California Department of Alcoholic Beverage Control


The California Department of Alcoholic Beverage Control (ABC) is an agency of the government of the state of California charged with regulation of alcoholic beverages.

Department of Alcoholic Beverage Control
Seal of the California Department of Alcoholic Beverage Control
Department overview
FormedJanuary 1, 1955 (1955-01-01)
JurisdictionCalifornia
HeadquartersSacramento, California [1]
Employees210 Sworn
Annual budget$84.6 Million [2]
Department executive
  • Jacob Appelsmith, Director
Parent departmentBusiness, Consumer Services and Housing Agency
Websitewww.abc.ca.gov

Background

Upon the repeal of prohibition in 1933 and the return of the legal sale of alcoholic beverages to California, taxation and regulation of the manufacture, distribution, and sale of alcoholic beverages were given to the State Board of Equalization. In 1955, an amendment to the State Constitution became effective removing the duty of regulating the manufacture and sale of alcoholic beverages from the State Board of Equalization and placing it in the new Department of Alcoholic Beverage Control.[3]

The department is headed by a director appointed by the Governor of California, and its two divisions are divided into districts based on population and geographical needs.

The Department’s workload is divided into three elements: administration, licensing, and compliance. The Department’s Headquarters in Sacramento consists of the Director’s office and other offices performing licensing, fiscal management, legal, trade practices, training, and personnel/labor relations and other administrative support functions for the Department.[3]

Agents and/or Licensing Representatives investigate applications for licenses to sell alcoholic beverages and report on the moral character and fitness of applicants and the suitability of premises where sales are to be conducted. These reports are reviewed at the District Office and are forwarded to Headquarters in Sacramento for further review and processing. If the license is denied, or if its issuance is protested, the applicant is entitled to a hearing before an Administrative Law Judge. After hearing the evidence, the Administrative Law Judge makes a proposed decision which is reviewed by the Legal Section of the Department and acted upon by the Director.[3]

ABC Agents are peace officers under Section 830.2 of the California Penal Code and are empowered to investigate and make arrests for violations of the Business and Professions Code that occur on or about licensed premises. Agents are further empowered to enforce any penal provisions of the law any place in the State. Licensees who violate State laws or local ordinances are subject to disciplinary action and may have their licenses suspended or revoked. These licensees are entitled to a hearing before an Administrative Law Judge and an appellate process to the State Supreme Court.[3]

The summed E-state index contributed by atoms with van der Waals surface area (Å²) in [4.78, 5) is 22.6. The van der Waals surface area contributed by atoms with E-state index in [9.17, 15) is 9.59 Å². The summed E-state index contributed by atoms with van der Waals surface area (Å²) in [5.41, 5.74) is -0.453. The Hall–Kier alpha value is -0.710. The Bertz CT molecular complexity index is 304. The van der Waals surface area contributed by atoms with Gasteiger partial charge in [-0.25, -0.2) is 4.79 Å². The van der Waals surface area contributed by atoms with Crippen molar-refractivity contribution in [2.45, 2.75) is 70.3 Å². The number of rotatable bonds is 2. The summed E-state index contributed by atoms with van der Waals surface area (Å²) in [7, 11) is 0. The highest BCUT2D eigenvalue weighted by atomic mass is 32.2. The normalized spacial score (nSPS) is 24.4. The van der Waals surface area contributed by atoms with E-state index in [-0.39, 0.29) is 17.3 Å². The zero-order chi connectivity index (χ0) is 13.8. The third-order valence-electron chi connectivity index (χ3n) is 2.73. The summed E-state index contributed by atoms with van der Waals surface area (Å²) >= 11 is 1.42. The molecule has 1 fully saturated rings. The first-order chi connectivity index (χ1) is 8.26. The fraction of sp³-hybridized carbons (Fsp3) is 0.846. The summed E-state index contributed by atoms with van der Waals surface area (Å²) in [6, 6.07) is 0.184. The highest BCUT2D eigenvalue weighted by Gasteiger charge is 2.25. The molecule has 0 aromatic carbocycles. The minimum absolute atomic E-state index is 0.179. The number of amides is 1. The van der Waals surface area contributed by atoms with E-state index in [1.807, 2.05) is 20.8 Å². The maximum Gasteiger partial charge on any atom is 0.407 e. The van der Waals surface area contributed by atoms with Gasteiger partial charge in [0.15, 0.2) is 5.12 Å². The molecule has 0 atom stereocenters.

AB-1221 Alcoholic beverage control: Responsible Beverage Service Training Program Act of 2017

The Alcoholic Beverage Control Act, administered by the Department of Alcoholic Beverage Control, regulates the granting of licenses for the manufacture, distribution, and sale of alcoholic beverages within the state. Under existing law, any on-sale license authorizes the sale of the alcoholic beverage specified in the license for consumption on the premises where sold. Currently, the Licensee Education on Alcohol and Drugs (LEAD) program is a voluntary prevention and education program for retail licensees, their employees, and applicants, regarding alcohol responsibility and the law.

This bill, in addition to the LEAD program, would establish the Responsible Beverage Service (RBS) Training Program Act of 2017, and would require the department, on or before January 1, 2020, to develop, implement, and administer a curriculum for an RBS training program, as specified. The bill would, beginning July 1, 2021, require an alcohol server, as defined, to successfully complete an RBS training course offered or authorized by the department. The bill would authorize the department to charge a fee, not to exceed $15, for any RBS training course provided by the department and require the fee to be deposited in the Alcohol Beverage Control Fund. The bill would provide that an RBS training course include information on, among other things, state laws and regulations relating to alcoholic beverage control and the impact of alcohol on the body. The bill would require the department to authorize one or more accreditation agencies to accredit training providers to offer RBS training courses that meet curriculum requirements established by the department and authorize the department to approve training providers that are not accredited, as provided. The bill would authorize the department to collect fees to cover its reasonable costs for the review, approval, and renewal of approval of accreditation agencies and nonaccredited training providers. The bill would require licensees to maintain, and provide upon request by the department, all records necessary to establish compliance with these provisions. The bill would provide that a violation of these provisions shall not be grounds for any criminal action, pursuant to the Alcoholic Beverage Control Act, against a licensee or an employee of a licensee.[4]

See also

References

  1. "California ABC - District Offices". Abc.ca.gov. 2010-11-16. Retrieved 2013-12-03.
  2. "2100 Department of Alcoholic Beverage Control". State of California. 2016-01-04. Retrieved 2019-06-27.
  3. "About ABC | Alcoholic Beverage Control". Retrieved 2019-11-22. This article incorporates text from this source, which is in the public domain.
  4. "Bill Text - AB-1221 Alcoholic beverage control: Responsible Beverage Service Training Program Act of 2017". leginfo.legislature.ca.gov. Retrieved 2019-11-22.


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